Carbon fiber rudders, dagger board hydrofoils prove their mettle

CarbonicBoats designed and manufactured carbon fiber/epoxy dagger board and rudder hydrofoils as retrofits for several International A Division Catamarans that recently competed in the 2014 world championship races in New Zealand.

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GMS Composites (Victoria, Australia) reports that its GMS EP-270 epoxy prepreg system was used by CarbonicBoats (Rose Bay North, Australia) to manufacture carbon fiber composite dagger board and rudder hydrofoils as retrofits for several International A Division (or A Class) Catamarans that recently competed in the 2014 world championship races in New Zealand at Takapuna, North Auckland.

Boats retrofitted with these latest design L carbon fibre epoxy rudders with lifting and stabilizing foils came 1st, 2nd, 3rd and 5th in the International A division. The novel, Paradox branded composite rudders are referred to by CarbonicBoats as heave-stable L foils. Each of the carbon fiber/epoxy foils in the set was low-temperature molded using GMS Composites' GMS EP-270 epoxy prepreg system.

Competitive racing vessel designs must strictly comply with the international development A class rules, which limit boat dimension to: length 5.5m (18 ft), beam 2.3m (7.5 ft) and a sail area 13.9m2 (149.6 ft2). Rigging and all appendages must also comply with race rules. Boats typically have a carbon fiber mast with a height of 9m (29.5 ft), with the two hulls constructed from a carbon/aramid honeycomb sandwich epoxy laminate. The overall weight of a finished, rigged catamaran, ready to race, is 75 kg (165 lb). The engineering challenge is to achieve the greatest possible stiffness for the given weight. For CarbonicBoats the design aim was clear: To provide a commercially viable retrofit upgrade package to convert existing A Class racing catamarans to stable foiling, providing skimming flight with minimized drag when in foil-assisted mode, without major structural modifications.

The new Paradox L/V foil designs are the result of more than 12 months of intensive modelling, simulation and prototype testing, which included trials under real race conditions on prototype test platforms. In Youth division and Grand Masters A class meets, catamarans fitted with prototype foil sets achieved 3rd place in both races.

The CarbonicBoats design team has taken a different approach from existing C, S and J shaped foil designs, to address the balance between stability, side force, vertical lift and minimal drag, and for the rudder design obtaining higher heave values for optimised steerage control. There are two differently shaped designs for the two pairs of carbon fiber/epoxy prepreg parts that make up the new design Paradox A Class catamaran foil set: two polyhedral-shaped retractable dagger board foils, one on each hull; plus L-shaped rudders mounted on the transom of each hull, linked together to a central helm. The engineering demands on each of the hydro foil parts are extreme. Like an aircraft wing tip, each of the carbon fiber/epoxy prepreg parts must maintain a level of stiffness, but also be able to have the flexural properties needed to allow for the degree of foil curvature at high speeds; the two lower sections of the dagger board foil can bend in excess of 90° and then must fully recover; the dagger foil shape varies depending on the boat speed, trim and point of sail taken during a race.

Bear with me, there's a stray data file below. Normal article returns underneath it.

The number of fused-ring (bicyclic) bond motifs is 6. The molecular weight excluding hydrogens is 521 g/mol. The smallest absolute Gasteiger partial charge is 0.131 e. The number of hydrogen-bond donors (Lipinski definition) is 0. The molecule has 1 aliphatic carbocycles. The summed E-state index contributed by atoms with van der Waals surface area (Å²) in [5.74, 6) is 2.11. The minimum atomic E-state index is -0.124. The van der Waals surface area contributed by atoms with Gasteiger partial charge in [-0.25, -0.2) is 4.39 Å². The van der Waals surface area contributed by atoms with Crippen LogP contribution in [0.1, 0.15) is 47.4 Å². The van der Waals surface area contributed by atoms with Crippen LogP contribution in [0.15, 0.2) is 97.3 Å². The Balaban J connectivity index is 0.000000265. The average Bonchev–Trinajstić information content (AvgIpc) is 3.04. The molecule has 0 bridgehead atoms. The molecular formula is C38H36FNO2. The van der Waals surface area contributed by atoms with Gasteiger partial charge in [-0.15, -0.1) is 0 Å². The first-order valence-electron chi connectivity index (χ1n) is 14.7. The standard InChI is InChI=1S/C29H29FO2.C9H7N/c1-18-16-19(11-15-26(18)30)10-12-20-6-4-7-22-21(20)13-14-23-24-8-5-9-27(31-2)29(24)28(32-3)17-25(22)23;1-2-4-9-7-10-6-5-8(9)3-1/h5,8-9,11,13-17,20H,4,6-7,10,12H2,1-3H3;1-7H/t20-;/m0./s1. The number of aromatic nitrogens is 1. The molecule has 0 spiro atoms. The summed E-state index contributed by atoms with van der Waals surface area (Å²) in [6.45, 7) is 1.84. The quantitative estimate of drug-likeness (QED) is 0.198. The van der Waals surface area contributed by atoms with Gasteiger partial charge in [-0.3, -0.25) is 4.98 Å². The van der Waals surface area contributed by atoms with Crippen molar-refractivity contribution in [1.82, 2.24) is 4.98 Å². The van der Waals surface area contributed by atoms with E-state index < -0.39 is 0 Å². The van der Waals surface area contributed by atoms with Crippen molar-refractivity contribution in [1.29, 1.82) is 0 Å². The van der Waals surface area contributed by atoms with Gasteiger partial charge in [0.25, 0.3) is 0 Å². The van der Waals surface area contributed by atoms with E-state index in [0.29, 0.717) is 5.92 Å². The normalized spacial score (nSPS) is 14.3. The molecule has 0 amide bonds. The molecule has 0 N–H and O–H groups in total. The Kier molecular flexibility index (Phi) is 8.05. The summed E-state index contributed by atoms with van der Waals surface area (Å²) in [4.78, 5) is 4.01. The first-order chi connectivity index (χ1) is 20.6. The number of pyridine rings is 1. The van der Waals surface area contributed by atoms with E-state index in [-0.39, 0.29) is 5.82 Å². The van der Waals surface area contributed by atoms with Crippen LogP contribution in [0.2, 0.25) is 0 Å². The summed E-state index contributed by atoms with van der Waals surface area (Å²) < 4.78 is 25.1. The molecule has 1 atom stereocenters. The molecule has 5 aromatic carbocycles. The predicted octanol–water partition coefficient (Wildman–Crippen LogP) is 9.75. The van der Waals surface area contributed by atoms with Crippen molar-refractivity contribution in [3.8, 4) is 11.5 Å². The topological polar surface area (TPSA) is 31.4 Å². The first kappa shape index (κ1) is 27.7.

Dario Valenza, founder of CarbonicBoats, explains: “For our L/V foils, stiffness, accuracy, dimensional stability, reliable consistency in performance properties and a very high quality surface finish are all very important. Using GMS EP-270, we can fabricate foils 2 percent thinner than competitive foil designs, with a trailing edge thicknesses sub 1 mm. This is only possible with a good stable resin matrix. GMS prepregs allow us to accurately replicate the specified design characteristics with no needed to compromise, and finished parts remain stable in use.”

Valenza adds: “GMS prepregs have good tack, so they can be easily positioned and worked into curves for efficient mold, with a relatively short recommended cure time of only 60 minutes at our preferred 110°C mold temperature, with the ramp up and dwell times overall being shorter than the previous low-temperature epoxy system used.”